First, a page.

A schedule like that doesn’t leave much energy for dealing with kids when they really want mom or dad to buy them something specific—a Happy Meal, the latest toy, the cereal in the cartoony box. And so parents are much more likely to give in rather than waste precious time and energy on an argument or negotiation. Siegel says Gen X parents, (especially mothers), who have a difficult time juggling career and kids can feel guilty. So they try to compensate with toys and other goodies the kids like and want, making sure that the time they do spend with their kids is filled with fun, not arguments. “Children can be pretty persuasive,” he says. “If a child really wants something, mom has to work very hard to ‘unsell’ it… The more appealing the product, the more time it takes to convince kids that they don’t really want it.”

Married couples with children have more spending power—an average income of $80,744—than married couples without children, whose average income is $71,731, according to Packaged Facts. Couples with children spend $58,104 annually, which is about 43 percent higher than the amount the average consumer spends.

In cahoots with their kids

Today’s parents involve their children (even the very young ones!) in most of the purchasing decisions because they know their kids are very particular, and they value the kids’ perspective. According to Packaged Facts, kids influence more than $600 billion in spending a year. “Kids have extraordinary influence on what mom brings to the household, where the family goes out to eat and where they go on vacation,” says Siegel. According to Packaged Facts’ The US Market for Kids Foods and Beverages, children age 5-14 influence some 78 percent of total grocery purchases, and directly control an estimated $10 billion just in food-and-beverage spending.

“While parents often get annoyed with children’s demands, they generally enjoy shopping with them, and acknowledge that their kids frequently influence their brand selections,” Siegel says. The US Kids Market reports that families with Gen-X parents are more likely to operate as a team, with buying decisions often a collaborative process between parents and kids, rather than the “because I’m the mommy/daddy” approach of older generations.

In the Packaged Facts report, parents of kids age 3-12 view shopping as recreation rather than a chore. They like to spend long periods browsing rather than grab what they need and leave. And in the book Marketing to the New Super Consumer: Mom & Kid (due out this fall), Wondergroup founders Dave Siegel, Timothy Coffey and Gregory Livingston actually treat mother and child as one.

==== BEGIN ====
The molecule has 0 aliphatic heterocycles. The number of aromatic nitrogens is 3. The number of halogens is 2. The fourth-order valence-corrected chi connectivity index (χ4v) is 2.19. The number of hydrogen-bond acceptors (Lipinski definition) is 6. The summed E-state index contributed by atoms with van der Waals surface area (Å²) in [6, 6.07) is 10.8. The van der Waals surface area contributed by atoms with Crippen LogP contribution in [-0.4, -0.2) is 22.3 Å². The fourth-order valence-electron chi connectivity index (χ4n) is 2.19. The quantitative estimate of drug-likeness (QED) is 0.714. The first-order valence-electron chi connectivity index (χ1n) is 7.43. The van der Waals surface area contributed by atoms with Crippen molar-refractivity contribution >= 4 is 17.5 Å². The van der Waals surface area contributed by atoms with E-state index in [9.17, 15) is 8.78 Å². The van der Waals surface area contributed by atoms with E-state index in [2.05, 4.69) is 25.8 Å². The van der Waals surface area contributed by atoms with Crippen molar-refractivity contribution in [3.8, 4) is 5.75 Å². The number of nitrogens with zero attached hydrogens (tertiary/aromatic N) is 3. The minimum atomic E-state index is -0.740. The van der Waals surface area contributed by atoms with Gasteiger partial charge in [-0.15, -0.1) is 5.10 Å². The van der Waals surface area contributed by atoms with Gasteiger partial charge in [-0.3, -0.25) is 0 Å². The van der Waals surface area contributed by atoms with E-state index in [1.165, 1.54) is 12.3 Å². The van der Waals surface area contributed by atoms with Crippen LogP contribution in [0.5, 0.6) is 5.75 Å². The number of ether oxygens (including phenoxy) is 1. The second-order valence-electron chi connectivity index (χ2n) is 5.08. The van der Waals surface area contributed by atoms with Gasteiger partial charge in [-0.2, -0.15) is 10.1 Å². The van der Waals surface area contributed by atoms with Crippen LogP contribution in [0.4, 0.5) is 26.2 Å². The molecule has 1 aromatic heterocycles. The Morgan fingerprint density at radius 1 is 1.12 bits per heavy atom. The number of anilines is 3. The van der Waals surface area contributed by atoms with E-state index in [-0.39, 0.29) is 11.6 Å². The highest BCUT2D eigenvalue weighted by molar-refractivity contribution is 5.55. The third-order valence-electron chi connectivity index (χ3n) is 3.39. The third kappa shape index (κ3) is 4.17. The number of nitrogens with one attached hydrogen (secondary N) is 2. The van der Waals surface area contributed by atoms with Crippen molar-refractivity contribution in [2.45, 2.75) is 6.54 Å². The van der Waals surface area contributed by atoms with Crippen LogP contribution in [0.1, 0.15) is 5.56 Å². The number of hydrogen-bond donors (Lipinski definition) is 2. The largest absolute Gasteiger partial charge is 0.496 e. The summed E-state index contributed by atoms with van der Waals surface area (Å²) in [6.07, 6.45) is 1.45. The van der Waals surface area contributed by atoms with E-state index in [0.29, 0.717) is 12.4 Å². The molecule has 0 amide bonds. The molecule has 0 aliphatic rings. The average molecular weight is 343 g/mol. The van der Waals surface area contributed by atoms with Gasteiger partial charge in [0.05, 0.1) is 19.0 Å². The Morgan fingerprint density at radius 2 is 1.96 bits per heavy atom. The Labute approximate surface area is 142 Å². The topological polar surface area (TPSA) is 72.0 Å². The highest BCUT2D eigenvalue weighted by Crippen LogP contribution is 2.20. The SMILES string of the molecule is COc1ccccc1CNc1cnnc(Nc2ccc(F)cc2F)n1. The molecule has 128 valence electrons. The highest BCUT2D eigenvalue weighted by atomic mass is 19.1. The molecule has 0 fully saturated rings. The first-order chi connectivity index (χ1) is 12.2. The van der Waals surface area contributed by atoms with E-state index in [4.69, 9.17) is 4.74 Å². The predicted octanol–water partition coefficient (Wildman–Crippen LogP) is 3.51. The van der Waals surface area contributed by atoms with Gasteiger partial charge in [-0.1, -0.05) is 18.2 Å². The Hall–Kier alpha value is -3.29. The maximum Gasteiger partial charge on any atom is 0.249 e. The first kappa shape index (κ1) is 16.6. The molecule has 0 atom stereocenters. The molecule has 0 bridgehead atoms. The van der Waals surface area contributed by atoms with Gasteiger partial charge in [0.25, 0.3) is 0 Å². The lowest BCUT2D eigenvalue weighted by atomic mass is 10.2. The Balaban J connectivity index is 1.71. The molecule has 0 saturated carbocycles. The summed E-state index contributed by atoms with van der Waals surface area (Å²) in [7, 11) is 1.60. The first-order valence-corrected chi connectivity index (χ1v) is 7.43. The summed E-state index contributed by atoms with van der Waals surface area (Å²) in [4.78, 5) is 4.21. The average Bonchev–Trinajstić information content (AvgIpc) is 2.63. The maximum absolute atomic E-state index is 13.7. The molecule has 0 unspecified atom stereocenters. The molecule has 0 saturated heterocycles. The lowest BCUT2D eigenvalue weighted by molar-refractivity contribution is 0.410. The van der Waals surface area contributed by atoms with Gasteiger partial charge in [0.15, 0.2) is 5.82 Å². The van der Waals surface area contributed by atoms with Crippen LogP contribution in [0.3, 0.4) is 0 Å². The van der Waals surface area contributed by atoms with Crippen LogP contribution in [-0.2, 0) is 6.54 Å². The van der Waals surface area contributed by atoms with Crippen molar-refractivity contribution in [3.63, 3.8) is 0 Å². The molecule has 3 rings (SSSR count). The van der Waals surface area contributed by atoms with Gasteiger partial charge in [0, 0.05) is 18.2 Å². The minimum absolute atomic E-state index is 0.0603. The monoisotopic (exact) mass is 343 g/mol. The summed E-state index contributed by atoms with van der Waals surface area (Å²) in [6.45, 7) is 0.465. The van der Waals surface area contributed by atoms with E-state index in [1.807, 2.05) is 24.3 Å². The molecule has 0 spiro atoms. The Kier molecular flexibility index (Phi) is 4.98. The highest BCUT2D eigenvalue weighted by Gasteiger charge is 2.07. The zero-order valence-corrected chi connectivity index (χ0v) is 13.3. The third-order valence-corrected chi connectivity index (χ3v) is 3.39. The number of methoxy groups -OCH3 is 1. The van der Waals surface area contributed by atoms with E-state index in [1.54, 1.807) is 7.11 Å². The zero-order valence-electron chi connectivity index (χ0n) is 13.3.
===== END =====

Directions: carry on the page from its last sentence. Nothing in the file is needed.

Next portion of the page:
TV as sitter

imageA recent comprehensive report by the Kaiser Family Foundation showed that the media, especially television, accompany kids almost every day. “The vast majority of American children are growing up in homes where television is a near-constant presence. In many homes, the TV goes on early in the morning for news, weather and cartoons while everyone gets ready for work and school. It’s on again later in the day and stays on for dinner and into the night. It’s on during the weekend and sometimes even during family gatherings. In some homes, children play, eat, and do homework in front of TV.

“Two-thirds of 0- to 6-year-olds live in a home where the TV is on at least half the time or more, even if no one is watching; and one-third live in ‘heavy’ TV households, where the television is left on ‘always’ or ‘most of the time,'” the study found. It also confirms that TV as babysitter is very much in play: 45 percent of all parents said that if they have something important to do, there’s a very good chance they’ll use the TV to occupy the child: It’s easier to plunk a 2-year-old in front of Teletubbies than chance the short-term attention a toy or book commands. And there’s a reason for TV’s magic: it mesmerizes, which accounts in large part for its ability to keep a child attentive, quiet and happy.

And what are they watching? Again, they know what they like. Most toddlers (age 1-3) and pre-schoolers (3-5) won’t watch whatever an adult turns on. Instead, nearly two-thirds of these younger kids quickly learn to ask for their favorite show, and almost as many just help themselves to the remote. Nearly 200 TV shows are geared specifically to children, including cartoons, educational programs, and science and nature shows.

It’s not surprising, then, that TV advertising is the most powerful way marketers reach children. “On average, a child spends four hours in front of the tube each day and views as many as 40,000 commercials per year,” writes Margaret Magnarelli in Parents magazine. And somewhere between breakfast and Sesame Street, a 4-year-old quickly absorbs “breaking news” about some crunchy cereal, fun toothpaste, or the latest version of a favorite toy. With kids’ natural instinct for instant gratification, the next trip to the mall or the grocery store will likely start with a litany of “Mommy, buy me . . .”

Computer kids

imageEven though TV is a number-one pastime for kids, computers are quickly making their way to the top of the “favorite things to do” list. Most children (75 percent) live in a home with a computer, and 63 percent have access to the Internet. According to the Kaiser Family Foundation media study, about half of all children age 6 and under, and seven out of ten in the 4-6 age range, have used a computer. In fact, many kids start even younger: one in four kids under age 3 has used a computer without sitting on a parent’s lap.

Computer and software manufacturers have quickly caught up, and there’s now a variety of kid-friendly educational or “just for fun” software featuring popular cartoon characters. Winnie-the-Pooh teaches toddlers to count; Clifford teaches 4- to 6-year-olds to read; Dora explores, and takes the little ones with her. The list goes on.